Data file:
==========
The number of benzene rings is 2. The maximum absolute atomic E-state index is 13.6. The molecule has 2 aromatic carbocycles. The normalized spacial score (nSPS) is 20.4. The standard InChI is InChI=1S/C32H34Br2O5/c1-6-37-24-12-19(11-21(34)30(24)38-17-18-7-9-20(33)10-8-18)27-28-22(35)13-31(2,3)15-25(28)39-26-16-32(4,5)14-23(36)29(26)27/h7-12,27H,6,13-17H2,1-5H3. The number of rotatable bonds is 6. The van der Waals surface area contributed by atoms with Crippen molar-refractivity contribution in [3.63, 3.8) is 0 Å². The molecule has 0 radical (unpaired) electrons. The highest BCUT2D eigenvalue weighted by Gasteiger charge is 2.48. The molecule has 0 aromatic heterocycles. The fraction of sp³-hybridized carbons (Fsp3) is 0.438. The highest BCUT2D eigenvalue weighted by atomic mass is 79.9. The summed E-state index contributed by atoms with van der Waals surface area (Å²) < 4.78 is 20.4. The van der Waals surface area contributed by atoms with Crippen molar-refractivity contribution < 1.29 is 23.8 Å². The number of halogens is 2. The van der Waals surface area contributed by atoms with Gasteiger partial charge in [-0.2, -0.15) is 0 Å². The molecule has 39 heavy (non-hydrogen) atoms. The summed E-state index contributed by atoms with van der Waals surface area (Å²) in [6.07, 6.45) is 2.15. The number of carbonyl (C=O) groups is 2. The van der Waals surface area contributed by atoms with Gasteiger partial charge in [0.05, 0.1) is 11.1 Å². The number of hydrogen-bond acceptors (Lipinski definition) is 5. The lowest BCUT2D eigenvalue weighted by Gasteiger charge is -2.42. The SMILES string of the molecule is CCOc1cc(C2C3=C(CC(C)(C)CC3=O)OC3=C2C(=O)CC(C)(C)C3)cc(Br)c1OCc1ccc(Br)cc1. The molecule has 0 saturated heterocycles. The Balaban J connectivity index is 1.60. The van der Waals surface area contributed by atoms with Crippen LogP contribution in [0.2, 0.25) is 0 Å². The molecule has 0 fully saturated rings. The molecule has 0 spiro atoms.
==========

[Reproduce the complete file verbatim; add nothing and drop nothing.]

The number of benzene rings is 2. The maximum absolute atomic E-state index is 13.6. The molecule has 2 aromatic carbocycles. The normalized spacial score (nSPS) is 20.4. The standard InChI is InChI=1S/C32H34Br2O5/c1-6-37-24-12-19(11-21(34)30(24)38-17-18-7-9-20(33)10-8-18)27-28-22(35)13-31(2,3)15-25(28)39-26-16-32(4,5)14-23(36)29(26)27/h7-12,27H,6,13-17H2,1-5H3. The number of rotatable bonds is 6. The van der Waals surface area contributed by atoms with Crippen molar-refractivity contribution in [3.63, 3.8) is 0 Å². The molecule has 0 radical (unpaired) electrons. The highest BCUT2D eigenvalue weighted by Gasteiger charge is 2.48. The molecule has 0 aromatic heterocycles. The fraction of sp³-hybridized carbons (Fsp3) is 0.438. The highest BCUT2D eigenvalue weighted by atomic mass is 79.9. The summed E-state index contributed by atoms with van der Waals surface area (Å²) < 4.78 is 20.4. The van der Waals surface area contributed by atoms with Crippen molar-refractivity contribution < 1.29 is 23.8 Å². The number of halogens is 2. The van der Waals surface area contributed by atoms with Gasteiger partial charge in [-0.2, -0.15) is 0 Å². The molecule has 39 heavy (non-hydrogen) atoms. The summed E-state index contributed by atoms with van der Waals surface area (Å²) in [6.07, 6.45) is 2.15. The number of carbonyl (C=O) groups is 2. The van der Waals surface area contributed by atoms with Gasteiger partial charge in [0.05, 0.1) is 11.1 Å². The number of hydrogen-bond acceptors (Lipinski definition) is 5. The lowest BCUT2D eigenvalue weighted by Gasteiger charge is -2.42. The SMILES string of the molecule is CCOc1cc(C2C3=C(CC(C)(C)CC3=O)OC3=C2C(=O)CC(C)(C)C3)cc(Br)c1OCc1ccc(Br)cc1. The molecule has 0 saturated heterocycles. The Balaban J connectivity index is 1.60. The van der Waals surface area contributed by atoms with Crippen LogP contribution in [0.2, 0.25) is 0 Å². The molecule has 0 fully saturated rings. The molecule has 0 spiro atoms.